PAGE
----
When to Use Standards…and When Not

Illustration for Standard 6Work standards are a key component to continuous improvement. A standard is a tool that (if used correctly) prevents drifting away from a best-practice approach to do a task. Hence, I sometimes read that everything needs a standard. However, I don’t quite fully agree with this. Let me tell you when standards are helpful, and when maybe not.


Lego Plane StandardI have written an extensive nine-post series on work standards, in addition to the related standard work for organizing the process sequence. The objective of a standard is to provide a clear depiction of a task, deconstructing it into distinct stages. It ought to encompass all relevant elements, with a particular emphasis on those linked to safety and quality. A standard can encompass visual aids, textual explanations, or a combination of both. While it should include all necessary details, it also should strike a balance between too much and too few details.

When to Use or Improve a Standard

Factory Worker and LatheWork standards are best for repeatable processes. The higher the repeatability, the easier it is to write a standard. It is said that a good takt for a standard is between thirty seconds and two minutes. For a longer takt you need to draw more on the experience of higher-skilled operators. For example, machine tools and airplanes often have a takt of eight hours or more.

Maintenance Work in IndustryStandards are most frequently written or improved to solve a problem. Where in your area of responsibility are your biggest problems with repeatable tasks? Is it quality? Cost? Time? Or, hopefully not, safety? If you have multiple possible standards that you could or should write, I find an impact effort matrix helpful. Estimate the possible impact of the improved standard versus the effort to achieve it. Select a problem that is relevant and gives a good benefit for the invested effort.

In the (hopefully not too) long run, of course, every repeatable process of some complexity should receive a standard. Here, too, you should start with the most critical processes where a standard could give you the best improvement for the effort.

When (Probably) NOT to Use a Standard

Standards aim to improve your processes. In a perfect world, all of the actions going on in your shop floor have standards. In a perfect world, these are updated and improved at regular intervals. I read every now and then the advice to standardize everything. But this is not good.

Instead, this is wishful thinking. Realistically, you probably don’t have time to write all of these standards, let alone improve them regularly. Standardizing the cleaning service emptying your trash can have potential, but you may have more pressing issues at hand (albeit the guy emptying my trash can during my sabbatical at Keio University had some serious skills!).

Manager discussing with EmployeeYou should not write a standard for a process that is not repeatable or has high variability between repetitions. Standards describe a set of actions. The more these actions differ at every interval, the fuzzier a standard will be. If you assemble a car engine, you can have detailed standards for every step. If you design a new car engine, you have at best some high-level standards, but all the details of the problem solving and product development cannot reasonably be standardized. One common task that is hard to standardize is leadership and management. Managers solve problems and make decisions, but these vary every time. A standard like the common buzzword “leader standard work” is at best a high-level checklist like “attend the shop floor meeting every day,” but this is a far cry from a proper work standard.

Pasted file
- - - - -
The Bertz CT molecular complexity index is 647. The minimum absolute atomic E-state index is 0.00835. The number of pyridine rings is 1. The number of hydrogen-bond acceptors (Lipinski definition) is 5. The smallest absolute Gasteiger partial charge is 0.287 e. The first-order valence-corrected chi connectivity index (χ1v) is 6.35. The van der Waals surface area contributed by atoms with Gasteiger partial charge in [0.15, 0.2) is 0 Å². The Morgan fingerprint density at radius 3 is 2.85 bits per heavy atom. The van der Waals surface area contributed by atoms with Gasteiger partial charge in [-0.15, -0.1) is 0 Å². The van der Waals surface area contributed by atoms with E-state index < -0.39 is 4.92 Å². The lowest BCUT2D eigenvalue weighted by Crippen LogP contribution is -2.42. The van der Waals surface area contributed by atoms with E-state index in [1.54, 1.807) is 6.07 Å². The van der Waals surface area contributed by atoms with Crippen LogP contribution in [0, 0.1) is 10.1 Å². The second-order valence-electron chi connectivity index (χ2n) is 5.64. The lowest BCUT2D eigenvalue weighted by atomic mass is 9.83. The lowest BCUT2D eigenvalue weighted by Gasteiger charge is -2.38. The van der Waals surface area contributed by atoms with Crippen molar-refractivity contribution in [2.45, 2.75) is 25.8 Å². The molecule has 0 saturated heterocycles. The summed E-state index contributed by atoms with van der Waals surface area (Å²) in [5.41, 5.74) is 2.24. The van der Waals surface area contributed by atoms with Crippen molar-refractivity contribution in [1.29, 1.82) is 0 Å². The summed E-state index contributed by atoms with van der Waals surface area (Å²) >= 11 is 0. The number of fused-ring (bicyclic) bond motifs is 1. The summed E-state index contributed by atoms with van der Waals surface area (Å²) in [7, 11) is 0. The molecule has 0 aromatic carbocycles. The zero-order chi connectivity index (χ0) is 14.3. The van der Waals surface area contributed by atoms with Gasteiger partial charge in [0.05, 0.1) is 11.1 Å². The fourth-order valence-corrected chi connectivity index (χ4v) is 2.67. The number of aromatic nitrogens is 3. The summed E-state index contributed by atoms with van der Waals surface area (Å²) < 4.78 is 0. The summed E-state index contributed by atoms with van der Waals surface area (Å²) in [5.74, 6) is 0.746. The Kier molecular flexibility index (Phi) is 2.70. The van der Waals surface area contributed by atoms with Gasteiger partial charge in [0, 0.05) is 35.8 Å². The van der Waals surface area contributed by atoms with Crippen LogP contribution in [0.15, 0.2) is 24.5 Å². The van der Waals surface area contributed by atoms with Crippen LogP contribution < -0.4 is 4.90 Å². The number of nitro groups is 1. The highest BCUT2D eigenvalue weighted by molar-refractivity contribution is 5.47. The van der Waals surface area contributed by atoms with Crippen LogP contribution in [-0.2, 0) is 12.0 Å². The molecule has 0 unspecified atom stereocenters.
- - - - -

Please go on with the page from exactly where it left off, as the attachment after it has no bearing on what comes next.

Very related are tasks that use significant human creativity. If you are an artist like a painter or sculptor, you may have some standards on how to prepare the paint or set up the marble. However, the actual creation of the art is an act of creativity. If you want to standardize this process, you better get a copy machine or a printer rather than an artist.

USS Gerald R Ford CVN 78 under constructionSimilarly, standards are not always helpful for tasks with very low repetitions. Creating and maintaining a standard is a lot of work. The benefit comes from using the standard repeatedly. If you use the standard only a few times, you may get little benefit out of the creation of the standard. In the extreme case, if you produce a part only once, you may not even be able to do a proper standard, as you would need repetitions to improve the standard.

However, standards can be part of individual processes within a larger process. If you build yourself a custom house, the installation of the electricity and other building codes are of course a standard. However, you would not write a detailed standard on how to create the entire house besides the blueprint. Furthermore, in some cases the impact of the standard on quality and performance can be so significant that standards sometimes are created even for very few repetitions. The Saturn V moon missions had detailed standards and procedures for the entire production process and many eventualities, and the participants were trained in the use of these standards. However, this was also insanely expensive, with multiple rockets launched for the development process before actually landing on the moon.